The Newspaper Cemetery of Tippecanoe County, Indiana
From: Past and Present of Tippecanoe County, Indiana
General R. P. DeHart, Editor in Chief
B. F. Bowen & Company, Publishers
Indianapolis, Indiana 1909


And now we turn our attention to the newspaper graveyard, which is well filled, Perhaps no town of its size in the country has been more exploited than Lafayette by the newspaper starter, who with ear to the ground has thought he detected the incipient rumblings of a coming roar of universal demand for just the kind of paper he proposed to furnish. And nowhere, perhaps, has his effort been less successful than here. The life of most of these aspiring journals was "of few days and full of trouble," so soon passed they away and were gone. The three now deceased which had the longest life, were the Daily Call, which ran for more than twenty years, the Home Journal, which ran for nearly thirty years, and the Daily Dispatch, which bravely fought for life for sixteen years before finally yielding to the inevitable.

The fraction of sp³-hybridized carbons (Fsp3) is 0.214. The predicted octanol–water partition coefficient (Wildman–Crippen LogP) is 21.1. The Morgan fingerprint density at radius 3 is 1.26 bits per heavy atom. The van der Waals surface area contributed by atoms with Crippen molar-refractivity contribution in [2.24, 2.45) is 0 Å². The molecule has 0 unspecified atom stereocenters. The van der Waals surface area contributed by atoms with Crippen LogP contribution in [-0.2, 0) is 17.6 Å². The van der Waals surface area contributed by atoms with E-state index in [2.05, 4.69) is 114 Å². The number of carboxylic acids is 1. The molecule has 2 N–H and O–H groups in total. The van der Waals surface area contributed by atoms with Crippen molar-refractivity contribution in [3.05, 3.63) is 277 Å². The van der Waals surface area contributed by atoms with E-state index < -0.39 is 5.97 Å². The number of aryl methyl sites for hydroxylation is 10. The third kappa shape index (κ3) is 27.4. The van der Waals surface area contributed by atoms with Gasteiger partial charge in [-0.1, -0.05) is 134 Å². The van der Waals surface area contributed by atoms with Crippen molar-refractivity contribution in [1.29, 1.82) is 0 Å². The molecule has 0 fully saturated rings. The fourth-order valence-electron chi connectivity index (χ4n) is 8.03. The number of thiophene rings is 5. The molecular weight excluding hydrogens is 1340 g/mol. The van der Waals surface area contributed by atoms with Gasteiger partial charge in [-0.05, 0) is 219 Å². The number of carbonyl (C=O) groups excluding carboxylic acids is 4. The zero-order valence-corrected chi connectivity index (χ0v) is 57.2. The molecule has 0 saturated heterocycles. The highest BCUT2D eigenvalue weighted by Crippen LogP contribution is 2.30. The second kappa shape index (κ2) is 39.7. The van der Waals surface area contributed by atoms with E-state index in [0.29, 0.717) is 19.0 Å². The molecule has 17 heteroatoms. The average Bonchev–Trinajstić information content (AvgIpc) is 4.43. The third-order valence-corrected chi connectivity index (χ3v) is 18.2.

The Daily Dispatch was established in the early spring of 1869 by John C. Dobelbower, who removed to this city for that purpose from Alton, Illinois, bringing with him a fairly equipped printing plant. It was a Democratic paper, and its founder was induced to locate in Lafayette by a general (and genuine) demand on the part of the local Democracy for an "organ," both the daily papers, the Journal and the Courier, being of the Republican persuasion, It was started as an evening paper, and so continued to its death. Mr. Dobelbower was a gentleman of the old school, who never breathed easily in anything but a Democratic atmosphere, and for years he vainly struggled on to the best of his ability to establish his paper upon a paying basis/ His losses in this effort ate up his entire capital, In the course of its progress the paper (daily and weekly) passed under the nominal proprietorship of several different members of his family, but with equal ill success for all. When finally, after a quarter of a century of consecutive defeats, the Democratic hosts won a notable national victory in the election of Grover Cleveland to the Presidency. Mr. Dobelbower confidently expected to be able to repair in some measure his shattered fortunes by securing the appointment as postmaster at Lafayette, In this he was disappointed: and the disappointment broke his heart. There was no more fight left in him. He surrendered to the inevitable, and on the eve of the inauguration of Mr. Cleveland, turned over his subscription list to the just starting Evening Call, and stopped the publication of the Dispatch. The postoffice appointment was not actually made until later, but he was already hopeless of success in his quest, and clearly discerned that he was to be disappointed. To his contemporaries, who could but sympathize with him in his brave fight for life, and in the heavy losses he had incurred, this has always seemed like one of the tragedies of politics, Mr. Dobelbower did not long survive his disappointment, but passed away shortly after the postoffice appointment was made. He may not have died of a broken heart: but there will always be those who will think so.